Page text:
Book, music and lyrics by Freya Catrin Smith and Jack Williams
DEM Productions
Southwark Playhouse Elephant

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Liv Andrusier and Katy Ellis in Ride Credit: Danny Kaan
Liv Andrusier and Katy Ellis in Ride Credit: Danny Kaan
Liv Andrusier and Katy Ellis in Ride Credit: Danny Kaan
Liv Andrusier and Katy Ellis in Ride Credit: Danny Kaan
Liv Andrusier and Katy Ellis in Ride Credit: Danny Kaan
Liv Andrusier in Ride Credit: Danny Kaan

Hit musical Ride is back in London now at Southwark Playhouse Elephant.

Liv Andrusier, who last year took home an OffWestEnd Award, reprises the role of the show’s heroine, Annie Londonderry, this time with the supremely talented Katy Ellis by her side as Martha Smith.

The indomitable Bostonian Annie Londonderry is in her twenties when fin de siècle women are starting to enter journalism as writers of sensation and we find her pitching for a job as a column writer.

She co-opts the paper’s secretary, Martha, to help tell the story of her success as the first woman to cycle across the world, but as Annie’s escapades emerge, doubts start to form reinforced by the title song. “Leave the past behind you... forget what once defined you,” she sings, and then another tease awaits in the next song “The Wager” in which Annie takes up the chance to win $10,000 when two men bet that a woman couldn’t cycle across four of the world’s continents.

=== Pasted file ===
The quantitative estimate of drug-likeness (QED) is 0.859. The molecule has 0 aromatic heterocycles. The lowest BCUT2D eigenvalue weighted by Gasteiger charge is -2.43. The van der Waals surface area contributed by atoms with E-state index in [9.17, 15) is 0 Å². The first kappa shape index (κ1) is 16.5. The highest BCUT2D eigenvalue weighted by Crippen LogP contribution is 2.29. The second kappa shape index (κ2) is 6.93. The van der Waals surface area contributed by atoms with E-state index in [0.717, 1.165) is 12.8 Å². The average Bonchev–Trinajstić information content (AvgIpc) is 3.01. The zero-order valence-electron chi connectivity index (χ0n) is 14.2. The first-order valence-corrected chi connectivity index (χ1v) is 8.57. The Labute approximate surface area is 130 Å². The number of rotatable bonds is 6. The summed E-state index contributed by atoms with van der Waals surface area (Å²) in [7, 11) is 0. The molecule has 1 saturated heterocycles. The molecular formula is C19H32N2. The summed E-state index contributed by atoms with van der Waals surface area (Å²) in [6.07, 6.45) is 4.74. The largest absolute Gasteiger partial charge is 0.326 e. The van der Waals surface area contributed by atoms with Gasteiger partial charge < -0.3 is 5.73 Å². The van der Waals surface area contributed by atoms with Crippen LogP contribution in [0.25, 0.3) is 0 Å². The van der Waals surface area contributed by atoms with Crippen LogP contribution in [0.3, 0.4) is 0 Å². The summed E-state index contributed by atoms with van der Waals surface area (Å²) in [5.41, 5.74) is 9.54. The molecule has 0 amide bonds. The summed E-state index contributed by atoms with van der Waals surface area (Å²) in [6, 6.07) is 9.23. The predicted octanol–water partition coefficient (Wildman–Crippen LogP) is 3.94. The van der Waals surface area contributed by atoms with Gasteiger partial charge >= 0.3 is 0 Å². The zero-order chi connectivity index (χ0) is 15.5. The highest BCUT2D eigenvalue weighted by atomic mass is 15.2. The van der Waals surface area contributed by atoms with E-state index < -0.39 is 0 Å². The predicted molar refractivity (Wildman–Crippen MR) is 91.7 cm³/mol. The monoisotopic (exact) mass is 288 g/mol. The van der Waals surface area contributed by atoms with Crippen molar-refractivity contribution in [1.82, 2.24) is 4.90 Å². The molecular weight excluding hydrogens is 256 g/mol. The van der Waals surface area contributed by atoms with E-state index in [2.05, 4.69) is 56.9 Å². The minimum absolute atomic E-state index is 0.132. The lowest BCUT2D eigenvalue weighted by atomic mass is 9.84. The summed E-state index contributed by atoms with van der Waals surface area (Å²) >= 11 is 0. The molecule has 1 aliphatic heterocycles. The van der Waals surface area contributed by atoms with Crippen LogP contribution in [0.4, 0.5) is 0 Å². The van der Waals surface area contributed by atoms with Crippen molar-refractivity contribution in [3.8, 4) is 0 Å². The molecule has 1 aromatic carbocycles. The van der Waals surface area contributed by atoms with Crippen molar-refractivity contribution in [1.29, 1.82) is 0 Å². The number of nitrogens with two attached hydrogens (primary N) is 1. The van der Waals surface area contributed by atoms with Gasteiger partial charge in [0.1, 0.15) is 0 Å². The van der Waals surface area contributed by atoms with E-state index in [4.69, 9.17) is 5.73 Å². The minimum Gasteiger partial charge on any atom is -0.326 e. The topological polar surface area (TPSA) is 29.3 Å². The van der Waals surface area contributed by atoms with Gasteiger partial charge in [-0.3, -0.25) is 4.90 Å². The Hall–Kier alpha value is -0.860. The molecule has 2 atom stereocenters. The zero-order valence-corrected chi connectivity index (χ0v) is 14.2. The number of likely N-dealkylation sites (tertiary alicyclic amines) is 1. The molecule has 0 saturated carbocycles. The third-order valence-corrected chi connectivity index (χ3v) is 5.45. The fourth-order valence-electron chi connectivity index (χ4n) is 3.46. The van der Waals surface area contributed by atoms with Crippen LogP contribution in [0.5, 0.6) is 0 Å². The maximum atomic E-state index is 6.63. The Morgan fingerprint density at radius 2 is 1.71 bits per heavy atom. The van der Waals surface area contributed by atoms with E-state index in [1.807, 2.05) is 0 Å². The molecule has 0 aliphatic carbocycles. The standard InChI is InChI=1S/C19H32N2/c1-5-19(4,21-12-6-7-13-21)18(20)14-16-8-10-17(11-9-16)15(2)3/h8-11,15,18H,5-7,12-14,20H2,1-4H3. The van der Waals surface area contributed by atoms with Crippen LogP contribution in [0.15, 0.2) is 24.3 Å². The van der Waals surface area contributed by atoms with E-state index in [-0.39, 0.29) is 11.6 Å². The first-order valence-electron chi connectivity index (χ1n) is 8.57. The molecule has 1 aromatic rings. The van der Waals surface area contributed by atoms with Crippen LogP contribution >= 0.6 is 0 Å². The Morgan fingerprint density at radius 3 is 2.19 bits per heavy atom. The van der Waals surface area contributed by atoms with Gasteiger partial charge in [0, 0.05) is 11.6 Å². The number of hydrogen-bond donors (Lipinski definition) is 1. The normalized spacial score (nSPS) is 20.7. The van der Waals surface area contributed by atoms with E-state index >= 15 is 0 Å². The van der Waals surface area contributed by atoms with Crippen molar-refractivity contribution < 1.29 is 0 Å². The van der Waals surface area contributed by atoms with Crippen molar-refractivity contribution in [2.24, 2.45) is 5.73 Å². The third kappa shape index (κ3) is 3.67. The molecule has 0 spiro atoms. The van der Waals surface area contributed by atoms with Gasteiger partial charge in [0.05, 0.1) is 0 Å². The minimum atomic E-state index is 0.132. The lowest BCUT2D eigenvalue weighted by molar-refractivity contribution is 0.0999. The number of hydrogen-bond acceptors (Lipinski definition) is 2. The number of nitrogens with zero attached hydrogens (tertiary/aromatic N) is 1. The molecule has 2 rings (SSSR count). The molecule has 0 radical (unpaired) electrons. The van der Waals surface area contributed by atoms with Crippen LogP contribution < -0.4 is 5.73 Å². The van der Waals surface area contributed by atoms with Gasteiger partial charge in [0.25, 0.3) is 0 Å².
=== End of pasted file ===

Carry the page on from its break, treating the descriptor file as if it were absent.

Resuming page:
It isn’t just the wheels that spin with this story; Annie is a master of misdirection—even her name is not her own. A former seller of newspaper advertising, to raise money for her ride, she peddles space on her body to sponsors and takes the name Londonderry from one of them, blotting out everything that her real surname exposes about her immigrant Latvian-Jewish heritage.

Writers Freya Catrin Smith and Jack Williams through song and book have created a heroine who is uncompromisingly determined and possessed of sparky, quick wit that pitches between the engagingly comic and the viciously cutting in a flash.

At the receiving end of this push-me-pull-you manoeuvring is Martha, pulled into playing second fiddle along the route of Annie’s trail.

Katy Ellis is delightfully uncertain as this awestruck acolyte who blossoms under Annie’s brutal direction to play various roles, all the while Martha’s charm glowing like a corona, and as her confidence grows and sets, Ellis transforms into a new, assured Martha.

Pity Annie, a crusader for equality, doesn’t help Martha realise her own dreams, but perhaps she was never one to relinquish her self-interest. This is one of only two missed beats, the other occurring when the womance between Annie and Martha seems to flirt bogusly towards something else.

If the irrepressible Annie brings to mind the love-child of relentless self-promoter and hoaxer P T Barnum and Barbara Streisand’s Fanny Brice, it is not to say that there is anything derivative about Liv Andrusier’s performance.

Thoughtfully portrayed, Andrusier’s charismatic Annie is much more than an excess of chutzpah and restless energy. She harnesses a power that charges her mournfulness, whilst her comedy has a mischievous quality that leaves you smiling, wondering if you're being had.

Sarah Meadows directs the show at a cracking pace, with Natasha Harrison’s bouncy choreography filling every inch of the playfully clever set by Amy Jane Cook.

This is one show not to miss. Being taken for a ride hasn’t been this much fun in ages.

Reviewer: Sandra Giorgetti

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